Making New Refrigerants Work in Systems
Studies Show the Testing Being Done
It’s one thing to announce new refrigerants. It is another thing to figure out how they will work in real-life situations. With the industry facing an apparent shift to low global warming potential (GWP) refrigerants, the performance of those gases is being carefully studied.
At the most recent 15th International Refrigeration and Air Conditioning Conference at Purdue University (one of three concurrent conferences, the others dealing with compressors and high performance buildings), a number of researchers presented papers as part of an “Alternative Refrigerant Performance Comparisons” program.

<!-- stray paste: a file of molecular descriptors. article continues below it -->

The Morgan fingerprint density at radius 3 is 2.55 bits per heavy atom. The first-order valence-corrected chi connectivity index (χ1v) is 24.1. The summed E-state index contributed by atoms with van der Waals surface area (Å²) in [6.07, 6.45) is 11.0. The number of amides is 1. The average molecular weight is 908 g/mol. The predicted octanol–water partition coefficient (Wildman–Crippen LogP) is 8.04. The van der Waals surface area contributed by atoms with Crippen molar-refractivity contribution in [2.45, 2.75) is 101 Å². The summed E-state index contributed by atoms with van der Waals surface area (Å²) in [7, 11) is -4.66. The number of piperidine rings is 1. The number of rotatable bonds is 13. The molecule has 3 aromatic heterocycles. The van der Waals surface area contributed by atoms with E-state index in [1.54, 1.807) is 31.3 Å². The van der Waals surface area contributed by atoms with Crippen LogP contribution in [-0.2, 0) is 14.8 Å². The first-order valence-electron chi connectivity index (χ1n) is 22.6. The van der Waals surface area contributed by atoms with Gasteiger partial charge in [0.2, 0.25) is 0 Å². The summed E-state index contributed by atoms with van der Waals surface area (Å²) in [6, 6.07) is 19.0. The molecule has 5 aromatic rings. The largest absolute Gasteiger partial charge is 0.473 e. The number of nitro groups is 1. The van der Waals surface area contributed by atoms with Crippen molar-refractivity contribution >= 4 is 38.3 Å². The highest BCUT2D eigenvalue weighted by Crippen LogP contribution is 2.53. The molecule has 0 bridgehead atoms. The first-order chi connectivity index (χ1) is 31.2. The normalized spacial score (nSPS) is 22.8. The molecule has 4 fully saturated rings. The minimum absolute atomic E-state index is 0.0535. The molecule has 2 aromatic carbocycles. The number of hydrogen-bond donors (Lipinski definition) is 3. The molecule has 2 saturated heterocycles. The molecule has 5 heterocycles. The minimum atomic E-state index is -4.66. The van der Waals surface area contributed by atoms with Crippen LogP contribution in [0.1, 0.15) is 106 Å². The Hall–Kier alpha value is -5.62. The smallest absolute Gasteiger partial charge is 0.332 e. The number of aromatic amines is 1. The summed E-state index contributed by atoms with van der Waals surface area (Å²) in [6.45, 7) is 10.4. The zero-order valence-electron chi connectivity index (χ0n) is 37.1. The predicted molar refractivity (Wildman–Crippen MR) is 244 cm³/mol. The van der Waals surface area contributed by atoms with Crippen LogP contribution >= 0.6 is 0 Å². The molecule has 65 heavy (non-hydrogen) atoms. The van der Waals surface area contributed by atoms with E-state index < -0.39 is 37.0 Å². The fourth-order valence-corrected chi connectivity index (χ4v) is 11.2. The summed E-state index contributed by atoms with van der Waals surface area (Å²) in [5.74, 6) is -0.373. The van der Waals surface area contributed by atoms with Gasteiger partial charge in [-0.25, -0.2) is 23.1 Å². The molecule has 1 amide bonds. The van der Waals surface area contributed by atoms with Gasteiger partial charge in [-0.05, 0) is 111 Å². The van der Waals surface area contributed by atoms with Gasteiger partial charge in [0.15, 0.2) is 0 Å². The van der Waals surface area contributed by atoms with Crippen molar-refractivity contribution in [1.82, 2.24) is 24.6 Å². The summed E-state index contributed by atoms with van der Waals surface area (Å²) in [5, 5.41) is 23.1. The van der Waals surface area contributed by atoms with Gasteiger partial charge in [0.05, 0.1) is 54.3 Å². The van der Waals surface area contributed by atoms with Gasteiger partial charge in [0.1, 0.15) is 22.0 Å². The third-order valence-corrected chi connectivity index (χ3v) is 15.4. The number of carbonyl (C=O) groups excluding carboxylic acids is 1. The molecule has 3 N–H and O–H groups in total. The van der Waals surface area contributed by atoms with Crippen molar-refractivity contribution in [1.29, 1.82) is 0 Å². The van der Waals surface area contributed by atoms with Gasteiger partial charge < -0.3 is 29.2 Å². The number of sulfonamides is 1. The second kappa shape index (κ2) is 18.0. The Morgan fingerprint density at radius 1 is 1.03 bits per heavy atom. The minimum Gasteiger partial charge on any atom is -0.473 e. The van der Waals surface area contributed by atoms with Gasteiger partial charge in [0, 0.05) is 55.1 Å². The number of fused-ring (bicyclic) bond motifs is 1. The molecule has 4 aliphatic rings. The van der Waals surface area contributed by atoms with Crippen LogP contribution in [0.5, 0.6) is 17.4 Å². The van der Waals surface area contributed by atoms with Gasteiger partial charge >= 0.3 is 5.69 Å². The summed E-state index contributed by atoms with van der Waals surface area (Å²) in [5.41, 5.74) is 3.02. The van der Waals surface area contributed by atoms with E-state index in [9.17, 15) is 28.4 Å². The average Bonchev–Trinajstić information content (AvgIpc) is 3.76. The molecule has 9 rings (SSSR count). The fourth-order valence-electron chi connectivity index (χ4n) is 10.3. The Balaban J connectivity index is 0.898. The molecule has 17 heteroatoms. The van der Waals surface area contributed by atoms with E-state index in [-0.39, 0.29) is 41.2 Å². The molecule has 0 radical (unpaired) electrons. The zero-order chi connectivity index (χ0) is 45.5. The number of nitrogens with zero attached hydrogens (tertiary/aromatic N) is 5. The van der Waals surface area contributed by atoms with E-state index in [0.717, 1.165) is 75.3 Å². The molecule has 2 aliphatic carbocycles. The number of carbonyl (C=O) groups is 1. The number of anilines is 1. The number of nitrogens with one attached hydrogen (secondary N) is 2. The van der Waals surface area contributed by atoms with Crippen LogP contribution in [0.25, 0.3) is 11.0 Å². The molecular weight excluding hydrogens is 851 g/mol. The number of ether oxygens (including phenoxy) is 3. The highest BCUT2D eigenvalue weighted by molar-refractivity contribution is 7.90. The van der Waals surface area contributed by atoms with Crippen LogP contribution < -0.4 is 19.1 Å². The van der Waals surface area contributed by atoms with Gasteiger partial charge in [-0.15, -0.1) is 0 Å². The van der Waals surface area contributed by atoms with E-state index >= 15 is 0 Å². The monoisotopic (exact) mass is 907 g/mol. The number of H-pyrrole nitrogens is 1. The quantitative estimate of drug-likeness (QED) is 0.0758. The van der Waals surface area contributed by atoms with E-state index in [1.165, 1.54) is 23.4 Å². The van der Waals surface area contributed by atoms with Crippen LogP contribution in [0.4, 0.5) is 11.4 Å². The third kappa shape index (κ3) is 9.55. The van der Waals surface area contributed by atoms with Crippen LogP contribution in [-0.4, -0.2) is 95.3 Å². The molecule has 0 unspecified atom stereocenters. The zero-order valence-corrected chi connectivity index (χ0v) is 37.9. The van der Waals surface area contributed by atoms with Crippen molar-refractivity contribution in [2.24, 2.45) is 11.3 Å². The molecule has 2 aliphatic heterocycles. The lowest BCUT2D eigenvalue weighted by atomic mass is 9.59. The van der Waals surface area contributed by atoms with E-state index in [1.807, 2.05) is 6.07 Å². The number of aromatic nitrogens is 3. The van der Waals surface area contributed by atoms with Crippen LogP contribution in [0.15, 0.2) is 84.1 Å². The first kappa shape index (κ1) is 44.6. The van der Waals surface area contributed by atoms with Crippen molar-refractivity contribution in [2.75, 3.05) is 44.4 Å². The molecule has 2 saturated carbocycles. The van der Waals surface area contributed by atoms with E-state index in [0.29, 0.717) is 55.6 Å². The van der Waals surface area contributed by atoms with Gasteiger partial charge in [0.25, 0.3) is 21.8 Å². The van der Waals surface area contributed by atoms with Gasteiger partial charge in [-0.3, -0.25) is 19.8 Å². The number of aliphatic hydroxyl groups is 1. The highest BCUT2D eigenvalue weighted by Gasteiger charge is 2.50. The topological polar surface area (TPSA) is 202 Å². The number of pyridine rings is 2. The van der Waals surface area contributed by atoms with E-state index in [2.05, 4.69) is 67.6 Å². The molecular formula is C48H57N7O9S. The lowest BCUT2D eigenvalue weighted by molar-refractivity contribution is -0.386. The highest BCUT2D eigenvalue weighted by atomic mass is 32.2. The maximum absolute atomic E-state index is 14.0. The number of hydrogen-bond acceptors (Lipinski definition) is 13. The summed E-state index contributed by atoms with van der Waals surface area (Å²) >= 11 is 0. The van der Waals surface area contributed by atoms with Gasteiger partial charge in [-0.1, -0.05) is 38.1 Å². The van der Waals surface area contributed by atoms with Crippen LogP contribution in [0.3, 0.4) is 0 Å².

A familiar HFC is R-32 because it is used in a blend with HFC-125 to create R-410A. Now it is being looked at as a standalone refrigerant because it has a lower GWP than 410A.
In that context a paper was presented by Claudio Zilio on behalf of colleagues at Emerson Climate Technologies in Germany and the University of Padova in Italy. The title was “Energy Efficiency of a Chiller using R-410A or R-32.”
Among findings: “Basing on the proposed modeling work, it is possible to conclude that R-32 system efficiency performance is acceptable as an alternative to R-410A for water chillers.” At the same time the researchers noted they would continue to look at HFO refrigerants as well in regards to chillers.
Gustavo Pottker acted as presenter for a group of engineers at Honeywell International Inc. who were looking as “Refrigerants with Low Environmental Impact for Refrigeration Applications.” They were looking at two refrigerants — one, N-40, is non-flammable and the other, HDR-110, is said to be mildly-flammable. The company also noted that the GWP of 110 is below 150 which will allow its use in certain applications under European Union f-gas regulations.